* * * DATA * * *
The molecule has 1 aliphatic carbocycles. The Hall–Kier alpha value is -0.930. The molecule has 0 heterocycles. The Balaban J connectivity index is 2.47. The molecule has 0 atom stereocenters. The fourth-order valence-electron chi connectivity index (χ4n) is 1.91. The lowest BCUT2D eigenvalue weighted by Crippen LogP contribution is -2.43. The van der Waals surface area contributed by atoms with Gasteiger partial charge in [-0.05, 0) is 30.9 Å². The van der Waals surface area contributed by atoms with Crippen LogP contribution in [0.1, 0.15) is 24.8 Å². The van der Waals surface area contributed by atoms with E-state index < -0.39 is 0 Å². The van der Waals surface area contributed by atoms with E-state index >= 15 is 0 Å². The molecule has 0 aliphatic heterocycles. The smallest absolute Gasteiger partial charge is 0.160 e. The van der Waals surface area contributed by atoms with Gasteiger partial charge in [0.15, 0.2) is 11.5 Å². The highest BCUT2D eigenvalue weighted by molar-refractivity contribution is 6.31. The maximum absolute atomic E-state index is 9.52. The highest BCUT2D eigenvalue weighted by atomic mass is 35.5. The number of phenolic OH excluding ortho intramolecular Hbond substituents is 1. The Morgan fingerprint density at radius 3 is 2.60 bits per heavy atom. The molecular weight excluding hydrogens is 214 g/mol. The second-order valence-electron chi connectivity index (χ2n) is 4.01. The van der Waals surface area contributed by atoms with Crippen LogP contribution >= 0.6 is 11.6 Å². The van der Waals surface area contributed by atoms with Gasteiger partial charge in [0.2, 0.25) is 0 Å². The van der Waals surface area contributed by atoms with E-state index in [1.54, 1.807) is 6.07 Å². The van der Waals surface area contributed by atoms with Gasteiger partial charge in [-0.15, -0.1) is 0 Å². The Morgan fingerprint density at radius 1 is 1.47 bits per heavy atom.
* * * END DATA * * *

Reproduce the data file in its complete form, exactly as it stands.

The molecule has 1 aliphatic carbocycles. The Hall–Kier alpha value is -0.930. The molecule has 0 heterocycles. The Balaban J connectivity index is 2.47. The molecule has 0 atom stereocenters. The fourth-order valence-electron chi connectivity index (χ4n) is 1.91. The lowest BCUT2D eigenvalue weighted by Crippen LogP contribution is -2.43. The van der Waals surface area contributed by atoms with Gasteiger partial charge in [-0.05, 0) is 30.9 Å². The van der Waals surface area contributed by atoms with Crippen LogP contribution in [0.1, 0.15) is 24.8 Å². The van der Waals surface area contributed by atoms with E-state index < -0.39 is 0 Å². The van der Waals surface area contributed by atoms with E-state index >= 15 is 0 Å². The molecule has 0 aliphatic heterocycles. The smallest absolute Gasteiger partial charge is 0.160 e. The van der Waals surface area contributed by atoms with Gasteiger partial charge in [0.15, 0.2) is 11.5 Å². The highest BCUT2D eigenvalue weighted by molar-refractivity contribution is 6.31. The maximum absolute atomic E-state index is 9.52. The highest BCUT2D eigenvalue weighted by atomic mass is 35.5. The number of phenolic OH excluding ortho intramolecular Hbond substituents is 1. The Morgan fingerprint density at radius 3 is 2.60 bits per heavy atom. The molecular weight excluding hydrogens is 214 g/mol. The second-order valence-electron chi connectivity index (χ2n) is 4.01. The van der Waals surface area contributed by atoms with Crippen LogP contribution >= 0.6 is 11.6 Å². The van der Waals surface area contributed by atoms with Gasteiger partial charge in [0.2, 0.25) is 0 Å². The van der Waals surface area contributed by atoms with E-state index in [1.54, 1.807) is 6.07 Å². The van der Waals surface area contributed by atoms with Gasteiger partial charge in [-0.15, -0.1) is 0 Å². The Morgan fingerprint density at radius 1 is 1.47 bits per heavy atom.